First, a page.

The air is heavy with fragrant blossoms, which are multiplying daily. Things are becoming lush and green from all the rain, which is ongoing.
The house is being painted, and the painters have told me they saw the robin eggs and there are five!
I am purging in preparation for a garage sale. The universe cannot possibly deposit good things here, as there hasn’t been any extra space.
Ma, the space around things which creates form, like silence between the notes, so very important in finding the essence. Making space around things, making breathing space, concentrating on energetic space. In visual art, it is what is known as negative space, the area around an object, a resting place.
Here is my current project: Blue Bamboo. It was going to be a mural and now it is going to be a wall hanging, as the client wants it to be removable.
I have stapled the fabric to the wall horizontally, as it is over seven feet long, and my studio ceiling is not that high.
This picture below was created with the use of my camera’s stitch function. Once the support is prepared I will then hang it vertically, probably upstairs where my ceilings are higher, to work on the subject matter.
Finding the proper cloth was challenging. This is Cambric Cloth, which I found in one of the Indian fabric places. Most of it is made in India now, although the original was made in France. It is tightly woven, the original was made from linen, but now is usually cotton.
It has had many uses since it’s invention about 1600, including clothing, upholstery, window shades, and bookbinding to name a few.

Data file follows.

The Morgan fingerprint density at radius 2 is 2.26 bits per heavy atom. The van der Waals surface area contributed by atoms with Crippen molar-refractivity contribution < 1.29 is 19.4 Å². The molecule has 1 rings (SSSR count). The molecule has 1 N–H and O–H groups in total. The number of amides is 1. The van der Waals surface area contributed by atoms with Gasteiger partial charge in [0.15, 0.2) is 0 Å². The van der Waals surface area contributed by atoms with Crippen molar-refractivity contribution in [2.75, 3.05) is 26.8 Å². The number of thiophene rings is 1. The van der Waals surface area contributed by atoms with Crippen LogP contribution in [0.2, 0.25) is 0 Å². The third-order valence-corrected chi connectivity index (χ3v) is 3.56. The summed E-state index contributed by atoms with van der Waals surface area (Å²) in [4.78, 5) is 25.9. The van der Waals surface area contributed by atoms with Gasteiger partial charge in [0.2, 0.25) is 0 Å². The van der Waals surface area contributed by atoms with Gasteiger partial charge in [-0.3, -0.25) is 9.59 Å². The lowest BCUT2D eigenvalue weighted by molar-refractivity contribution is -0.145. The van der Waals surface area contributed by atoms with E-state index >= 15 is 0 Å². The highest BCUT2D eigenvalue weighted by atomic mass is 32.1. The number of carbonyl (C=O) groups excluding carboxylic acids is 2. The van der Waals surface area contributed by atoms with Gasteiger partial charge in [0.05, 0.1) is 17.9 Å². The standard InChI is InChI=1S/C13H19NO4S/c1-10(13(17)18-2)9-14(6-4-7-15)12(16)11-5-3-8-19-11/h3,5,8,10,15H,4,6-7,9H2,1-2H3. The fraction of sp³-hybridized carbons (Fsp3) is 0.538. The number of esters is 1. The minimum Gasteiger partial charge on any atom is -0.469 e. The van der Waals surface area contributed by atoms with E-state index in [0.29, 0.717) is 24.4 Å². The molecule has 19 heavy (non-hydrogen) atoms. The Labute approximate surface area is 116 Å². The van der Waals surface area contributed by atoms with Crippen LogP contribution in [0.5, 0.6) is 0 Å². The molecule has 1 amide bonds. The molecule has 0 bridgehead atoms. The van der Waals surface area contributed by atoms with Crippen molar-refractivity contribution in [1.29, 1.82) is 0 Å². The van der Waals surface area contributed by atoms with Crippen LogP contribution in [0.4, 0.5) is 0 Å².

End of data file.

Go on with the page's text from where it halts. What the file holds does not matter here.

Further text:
The surface has a sheen on one side, produced by putting the fabric through a series of hot rollers during the manufacturing process. Though a versatile fabric, it turned out to be as rare to find as hen’s teeth. This type of support can be also attached to the wall, creating a removable mural by hanging like wallpaper.
I had to restaple some areas, as I didn’t get it smooth enough the first time. First I am removing any lint and dust with a tack cloth.
Then I am priming the surface with gesso. Application with a roller guarantees a smooth even finish.
The surface is lightly sanded between coats of primer. Once primed, the support has the feel of a fine paper.
Two coats of primer are applied to the front, and one to the back. Once dried, the support will shrink.
As this is a form of stretching the cloth, you must use something slightly bigger than you want your finished piece to be.
Now I need to cut it to size, measure twice, cut once. Then I will begin working on the subject matter. Stay tuned for the next installment!